“But Rebbe,” I protested, “what will we cook in those pots? There is no sign of fish or meat in the house.”
The Rebbe answered me as follows: ''Concerning the manna in the wilderness which fell from Heaven on Friday and was to be eaten on Shabbos, G-d commanded our forefathers through Moshe Rabbeinu: 'And on the sixth day they shall prepare that which they shall bring.' That is to say, we are obliged to make the preparations: the holy day itself will bring whatever is needed."
And that is exactly what happened. We took out the pots, filled them with water, and left them simmering away on the fire. After a little while, we were surprised by a knock on the door. It was a villager who said he had to spend Shabbos in our town for some reason or other, and asked whether he could spend the holy day in the Rebbe’s house. He assured us that wherever he traveled he took along ample supplies of food - fish, meat, and whatever else one could need. We, of course, were very pleased to have him stay with us, and we were all blessed with an enjoyable Shabbos together.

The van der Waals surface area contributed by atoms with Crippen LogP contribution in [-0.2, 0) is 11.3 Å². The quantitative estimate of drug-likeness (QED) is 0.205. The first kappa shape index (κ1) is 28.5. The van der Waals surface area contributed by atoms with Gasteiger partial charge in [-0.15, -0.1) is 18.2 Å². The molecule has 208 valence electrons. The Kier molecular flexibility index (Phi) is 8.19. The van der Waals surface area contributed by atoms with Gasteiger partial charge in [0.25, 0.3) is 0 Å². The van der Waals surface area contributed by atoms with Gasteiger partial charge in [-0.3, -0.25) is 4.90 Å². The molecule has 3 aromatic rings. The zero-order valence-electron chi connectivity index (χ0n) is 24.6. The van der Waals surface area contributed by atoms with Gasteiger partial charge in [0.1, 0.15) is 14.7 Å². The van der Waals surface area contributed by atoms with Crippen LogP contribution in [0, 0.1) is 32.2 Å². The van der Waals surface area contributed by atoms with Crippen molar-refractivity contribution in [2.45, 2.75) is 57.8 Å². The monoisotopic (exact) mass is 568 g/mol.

"So it is," concluded Rebbe Hirsch, ''with the Priestly Blessing. It is obvious that the Kohanim themselves are unable to grant blessings, for it is written: 'And they shall set My Name over the Children of Israel and I will bless them.'
"All the Almighty commands the Kohanim to do is to go ahead with all the preparations they are capable of - taking off their shoes, washing their hands, raising them, saying the words of the blessing, and so on. At this point the Almighty comes into the picture and says, 'And I will bless them.'
"And this is what Rashi meant when he wrote Amor k’mo Zachor v’Shamor - comparing the sayings of the Priestly Blessing to remembering and observing the Sabbath day. He was not simply giving us a lesson on the structure of verbs. He was teaching us something about the nature of the Priestly Blessing - that, just like the preparations we made for the Shabbos, it is an act of faith."
Zechuso yagein Aleinu, may R. Hersh's many merits protect us!